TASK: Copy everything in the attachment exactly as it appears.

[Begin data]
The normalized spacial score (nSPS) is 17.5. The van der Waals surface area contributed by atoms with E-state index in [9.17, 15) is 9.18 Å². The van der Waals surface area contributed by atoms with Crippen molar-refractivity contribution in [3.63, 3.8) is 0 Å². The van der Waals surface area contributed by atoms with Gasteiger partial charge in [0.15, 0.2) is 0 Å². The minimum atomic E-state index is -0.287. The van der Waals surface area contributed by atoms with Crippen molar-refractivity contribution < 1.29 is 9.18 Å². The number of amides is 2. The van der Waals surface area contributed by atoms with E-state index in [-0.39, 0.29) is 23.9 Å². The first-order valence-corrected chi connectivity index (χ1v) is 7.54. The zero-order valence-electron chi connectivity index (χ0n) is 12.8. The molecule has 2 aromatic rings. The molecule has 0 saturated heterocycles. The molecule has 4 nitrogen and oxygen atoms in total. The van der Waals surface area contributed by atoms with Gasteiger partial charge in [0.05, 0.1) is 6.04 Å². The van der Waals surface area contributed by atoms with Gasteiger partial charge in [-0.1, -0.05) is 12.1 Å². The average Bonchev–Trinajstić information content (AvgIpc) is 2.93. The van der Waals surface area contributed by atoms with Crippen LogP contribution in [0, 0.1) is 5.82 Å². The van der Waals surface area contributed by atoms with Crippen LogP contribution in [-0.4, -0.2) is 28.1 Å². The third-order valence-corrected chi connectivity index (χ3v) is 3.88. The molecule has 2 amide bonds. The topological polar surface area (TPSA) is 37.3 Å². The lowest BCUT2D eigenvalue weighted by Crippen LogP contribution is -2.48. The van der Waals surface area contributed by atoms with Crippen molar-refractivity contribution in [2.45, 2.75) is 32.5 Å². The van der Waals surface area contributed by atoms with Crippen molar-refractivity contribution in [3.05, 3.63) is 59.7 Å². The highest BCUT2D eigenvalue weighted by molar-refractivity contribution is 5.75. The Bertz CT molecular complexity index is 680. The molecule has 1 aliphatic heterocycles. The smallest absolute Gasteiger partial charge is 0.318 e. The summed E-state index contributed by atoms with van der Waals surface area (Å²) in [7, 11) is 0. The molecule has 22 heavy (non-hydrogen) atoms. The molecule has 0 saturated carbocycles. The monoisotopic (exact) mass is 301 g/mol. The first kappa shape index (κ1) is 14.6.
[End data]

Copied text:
The normalized spacial score (nSPS) is 17.5. The van der Waals surface area contributed by atoms with E-state index in [9.17, 15) is 9.18 Å². The van der Waals surface area contributed by atoms with Crippen molar-refractivity contribution in [3.63, 3.8) is 0 Å². The van der Waals surface area contributed by atoms with Gasteiger partial charge in [0.15, 0.2) is 0 Å². The minimum atomic E-state index is -0.287. The van der Waals surface area contributed by atoms with Crippen molar-refractivity contribution < 1.29 is 9.18 Å². The number of amides is 2. The van der Waals surface area contributed by atoms with E-state index in [-0.39, 0.29) is 23.9 Å². The first-order valence-corrected chi connectivity index (χ1v) is 7.54. The zero-order valence-electron chi connectivity index (χ0n) is 12.8. The molecule has 2 aromatic rings. The molecule has 0 saturated heterocycles. The molecule has 4 nitrogen and oxygen atoms in total. The van der Waals surface area contributed by atoms with Gasteiger partial charge in [0.05, 0.1) is 6.04 Å². The van der Waals surface area contributed by atoms with Gasteiger partial charge in [-0.1, -0.05) is 12.1 Å². The average Bonchev–Trinajstić information content (AvgIpc) is 2.93. The van der Waals surface area contributed by atoms with Crippen LogP contribution in [0, 0.1) is 5.82 Å². The van der Waals surface area contributed by atoms with Crippen LogP contribution in [-0.4, -0.2) is 28.1 Å². The third-order valence-corrected chi connectivity index (χ3v) is 3.88. The molecule has 2 amide bonds. The topological polar surface area (TPSA) is 37.3 Å². The lowest BCUT2D eigenvalue weighted by Crippen LogP contribution is -2.48. The van der Waals surface area contributed by atoms with Crippen molar-refractivity contribution in [2.45, 2.75) is 32.5 Å². The van der Waals surface area contributed by atoms with Crippen molar-refractivity contribution in [3.05, 3.63) is 59.7 Å². The highest BCUT2D eigenvalue weighted by molar-refractivity contribution is 5.75. The Bertz CT molecular complexity index is 680. The molecule has 1 aliphatic heterocycles. The smallest absolute Gasteiger partial charge is 0.318 e. The summed E-state index contributed by atoms with van der Waals surface area (Å²) in [7, 11) is 0. The molecule has 22 heavy (non-hydrogen) atoms. The molecule has 0 saturated carbocycles. The monoisotopic (exact) mass is 301 g/mol. The first kappa shape index (κ1) is 14.6.